Tingting Yan accepted for publication in International Journal of Operations and Production Management

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Mike Ilitch School of Business Professor of Global Supply Chain Management Tingting Yan has been accepted for publication in the International Journal of Operations and Production Management, which publishes research with the potential to significantly advance the field of operations and supply chain management theoretically and practically.

The article, “Revenue sharing bids of a loss-averse supplier for a new product development contract: A multi-method investigation,” was co-authored by Hubert Pun (Western University) and Dina Ribbink (Oregon State University).

Abstract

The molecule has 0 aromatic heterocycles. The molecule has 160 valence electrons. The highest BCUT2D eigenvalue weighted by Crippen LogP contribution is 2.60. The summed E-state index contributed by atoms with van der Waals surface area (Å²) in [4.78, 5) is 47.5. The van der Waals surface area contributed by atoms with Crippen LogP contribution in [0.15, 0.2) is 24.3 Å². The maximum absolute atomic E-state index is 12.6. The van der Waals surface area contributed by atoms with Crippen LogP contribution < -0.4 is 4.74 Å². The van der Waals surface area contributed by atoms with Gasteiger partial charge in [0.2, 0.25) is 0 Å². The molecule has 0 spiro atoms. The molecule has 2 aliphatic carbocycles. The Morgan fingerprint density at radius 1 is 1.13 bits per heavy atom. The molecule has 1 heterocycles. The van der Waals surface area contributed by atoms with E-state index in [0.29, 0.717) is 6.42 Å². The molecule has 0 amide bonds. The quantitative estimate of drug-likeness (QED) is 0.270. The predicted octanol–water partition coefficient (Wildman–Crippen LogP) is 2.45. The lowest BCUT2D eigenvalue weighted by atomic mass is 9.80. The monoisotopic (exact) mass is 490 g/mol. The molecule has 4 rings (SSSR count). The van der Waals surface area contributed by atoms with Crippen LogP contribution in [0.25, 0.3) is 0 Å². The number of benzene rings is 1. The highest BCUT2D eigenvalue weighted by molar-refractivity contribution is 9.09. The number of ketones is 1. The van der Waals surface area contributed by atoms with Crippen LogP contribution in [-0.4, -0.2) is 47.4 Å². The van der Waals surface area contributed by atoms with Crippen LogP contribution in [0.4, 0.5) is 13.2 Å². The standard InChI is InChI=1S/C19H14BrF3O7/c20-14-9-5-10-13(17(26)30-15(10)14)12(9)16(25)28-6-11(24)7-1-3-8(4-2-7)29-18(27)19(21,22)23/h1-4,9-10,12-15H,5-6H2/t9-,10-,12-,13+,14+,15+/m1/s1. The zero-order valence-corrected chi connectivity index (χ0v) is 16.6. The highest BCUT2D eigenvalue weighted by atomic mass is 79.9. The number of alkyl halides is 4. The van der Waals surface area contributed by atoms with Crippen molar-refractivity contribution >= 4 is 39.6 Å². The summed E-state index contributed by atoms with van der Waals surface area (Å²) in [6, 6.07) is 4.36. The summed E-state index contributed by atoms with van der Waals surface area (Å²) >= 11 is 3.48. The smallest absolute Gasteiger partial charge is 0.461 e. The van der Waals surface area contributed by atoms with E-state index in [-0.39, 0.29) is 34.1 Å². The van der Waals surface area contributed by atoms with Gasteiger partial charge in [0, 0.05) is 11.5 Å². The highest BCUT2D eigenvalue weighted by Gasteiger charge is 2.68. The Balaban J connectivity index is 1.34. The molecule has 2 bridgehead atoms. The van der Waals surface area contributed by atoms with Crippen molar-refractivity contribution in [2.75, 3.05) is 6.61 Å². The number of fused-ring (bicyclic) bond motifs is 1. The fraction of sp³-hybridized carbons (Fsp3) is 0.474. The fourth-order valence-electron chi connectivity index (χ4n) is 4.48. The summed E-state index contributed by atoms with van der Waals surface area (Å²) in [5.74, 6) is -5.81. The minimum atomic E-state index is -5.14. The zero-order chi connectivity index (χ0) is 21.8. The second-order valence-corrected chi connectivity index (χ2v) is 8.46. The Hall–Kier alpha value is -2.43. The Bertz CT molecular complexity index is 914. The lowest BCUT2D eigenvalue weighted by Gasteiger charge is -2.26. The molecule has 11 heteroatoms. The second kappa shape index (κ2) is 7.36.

When developing a new product, a buying firm solicits revenue sharing bids from two competing suppliers. Bidding behaviors of suppliers do not always align with predictions from rational agent models due to task uncertainty and bounded rationality, which could result in non-optimal supplier offers and ultimately hurt buying firm interests. We built an analytical model that considers the impact of supplier technological risk, buyer-supplier coordination cost, and supplier loss aversion on the optimal bid of the supplier. Next, using limited information processing capacity as a theoretic lens, we explore antecedents to the size of a focal supplier’s bidding error, the absolute difference between the actual bid and the optimal bid. We used quantitative lab experimental data to test the hypotheses. (1) Bounded rational bidders often fail to differentiate between relevant and irrelevant competitive information when placing bids, (2) loss aversion of a bidder significantly affects not only levels of bids, particularly for bidders with competitive disadvantages, but also sizes of the bidding error, and (3) competitive information that has clearer performance implications are more influential in reducing sizes of bidding errors. Our results provide a comprehensive view of the bidding behaviors of a bounded rational supplier in an innovation outsourcing context with competition. With our results, managers now have a better understanding of behavioral influencers behind non-optimal supplier bids in an innovation outsourcing context.

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